Lately I have come to think of books as computer devices, combining the functions of screen and backup medium. All texts these days are written and type-set on computers, so the paper thingy has long been a secondary manifestation of the text. People like publisher Jason Epstein and book blogger the Grumpy Old Bookman have predicted that we will soon have our books made on demand at any store that may today have a machine for making photographic prints. The texts will reside on the net, on our USB memory sticks or on our handheld computers/cell phones. The paper output/backup-storage device we call "a book" will be produced swiftly in the store by a dedicated machine.
The first of these contraptions, seen in the above pic, is now available Monday through Saturday from 1-5 p.m. at the New York Public Library's Science, Industry, and Business Library (SIBL).
The book-on-demand approach can be seen as the opposite of bibliophilia. It's for readers who value the text and simple illustrations but who think little of the book as fetish or objet d'art. Really, it's just a logical progression from the paperback book: cheap, light-weight, somewhat ephemeral. The machines might make these books already equipped with a BookCrossing identity.
Another interesting aspect is that these machines will cut out the middle man -- that is, the publisher. The machine won't care if the pdf file I send it has been shunted through a publishing house, if I picked it up from an amateur novelist's web site or if it's a long out-of-print thing that I found on Google Book Search. Freedom, wider selection, de-professionalisation and another failed business model!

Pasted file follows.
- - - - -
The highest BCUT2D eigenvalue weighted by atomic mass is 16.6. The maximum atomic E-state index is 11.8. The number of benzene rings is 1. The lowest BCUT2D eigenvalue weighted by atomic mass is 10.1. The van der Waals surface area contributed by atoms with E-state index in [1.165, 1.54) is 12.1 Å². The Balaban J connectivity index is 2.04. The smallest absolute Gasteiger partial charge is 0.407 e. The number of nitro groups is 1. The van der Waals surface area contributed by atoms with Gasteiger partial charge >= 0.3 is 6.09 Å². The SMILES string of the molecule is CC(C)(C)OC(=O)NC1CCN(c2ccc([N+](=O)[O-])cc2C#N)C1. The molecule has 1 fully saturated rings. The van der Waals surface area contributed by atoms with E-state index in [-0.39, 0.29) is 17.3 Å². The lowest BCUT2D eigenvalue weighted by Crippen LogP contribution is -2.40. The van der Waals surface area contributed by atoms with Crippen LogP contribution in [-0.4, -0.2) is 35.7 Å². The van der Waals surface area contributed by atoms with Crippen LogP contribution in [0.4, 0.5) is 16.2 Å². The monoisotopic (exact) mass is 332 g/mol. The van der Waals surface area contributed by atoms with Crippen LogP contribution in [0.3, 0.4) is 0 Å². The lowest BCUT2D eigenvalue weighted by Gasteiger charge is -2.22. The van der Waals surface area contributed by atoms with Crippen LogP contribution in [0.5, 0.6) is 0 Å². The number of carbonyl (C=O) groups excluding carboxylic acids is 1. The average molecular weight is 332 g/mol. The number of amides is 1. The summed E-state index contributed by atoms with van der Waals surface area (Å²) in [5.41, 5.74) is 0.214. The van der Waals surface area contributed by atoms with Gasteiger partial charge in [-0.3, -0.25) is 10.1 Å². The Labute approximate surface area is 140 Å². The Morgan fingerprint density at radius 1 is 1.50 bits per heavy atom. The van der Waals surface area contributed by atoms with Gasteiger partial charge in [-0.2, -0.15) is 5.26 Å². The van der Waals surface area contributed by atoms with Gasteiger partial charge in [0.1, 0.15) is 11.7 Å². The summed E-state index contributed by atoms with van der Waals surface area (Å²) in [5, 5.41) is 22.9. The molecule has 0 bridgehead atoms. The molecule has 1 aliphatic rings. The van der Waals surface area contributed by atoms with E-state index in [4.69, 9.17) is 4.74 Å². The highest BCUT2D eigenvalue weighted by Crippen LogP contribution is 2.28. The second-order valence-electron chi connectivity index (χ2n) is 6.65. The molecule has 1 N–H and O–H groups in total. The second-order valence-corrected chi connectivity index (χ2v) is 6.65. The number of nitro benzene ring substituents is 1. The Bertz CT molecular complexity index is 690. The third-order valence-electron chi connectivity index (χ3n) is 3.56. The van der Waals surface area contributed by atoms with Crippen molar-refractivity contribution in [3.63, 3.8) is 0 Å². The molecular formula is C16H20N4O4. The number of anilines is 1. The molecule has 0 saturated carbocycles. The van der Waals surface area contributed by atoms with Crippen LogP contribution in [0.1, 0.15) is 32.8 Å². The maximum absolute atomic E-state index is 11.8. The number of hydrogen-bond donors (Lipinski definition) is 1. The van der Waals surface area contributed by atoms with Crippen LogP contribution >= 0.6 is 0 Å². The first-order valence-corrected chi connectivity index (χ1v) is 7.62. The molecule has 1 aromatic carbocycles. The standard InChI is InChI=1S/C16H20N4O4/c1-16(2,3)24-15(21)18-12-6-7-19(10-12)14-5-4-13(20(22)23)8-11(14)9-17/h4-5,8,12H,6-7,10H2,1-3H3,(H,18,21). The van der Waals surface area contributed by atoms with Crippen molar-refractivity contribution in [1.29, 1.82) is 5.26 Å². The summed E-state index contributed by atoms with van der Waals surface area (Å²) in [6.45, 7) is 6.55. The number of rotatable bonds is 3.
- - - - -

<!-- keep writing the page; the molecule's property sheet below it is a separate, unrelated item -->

(Pic from Make.)
Think of it as a write-once, read-many medium. A book-WORM, so to speak.
Thanks for sharing this! I hope this system becomes widely used, especially since I absolutely love old and out-of-print books. Scraping together a large sum of money to buy an aging, yellowing book is hard on the wallet, but it would be great if the existing copies of, say, Gideon Mantell's Medals of Creation were scanned into a computer and could be printed out at a reasonable price (thus avoiding having to search for the 19th century book and then trying to haggle for a price that won't totally empty my bank account). It could certainly work for new books, but I think this could have grand implications for historic and otherwise unavailable texts.
I wonder about the throughput and the unit price. Lets say it takes the machine an hour to make a book. Then you would need a lot of machines to meet the demand in a major city, provided that the price of a book comes down enough to make book-on-demand competitive.
The manufacturer claims it can print and bind a 300 page book with black text and a four-color cover in three minutes. You could produce 15 different books in an hour.
That's impressive! You would of course need someone to tend the machine, loading paper and toner and solving paper jams.
If text is all you're interested in, there are already quite a lot of old books and manuscripts available online. The ones I'm familiar with are cookbooks, but I'm sure they're not the only ones. Try:
These are all pages of links, a lot are duplicated, but I think each list has some unique ones.
Only drawback is that if you want a hard copy, you'll have to print your own. :(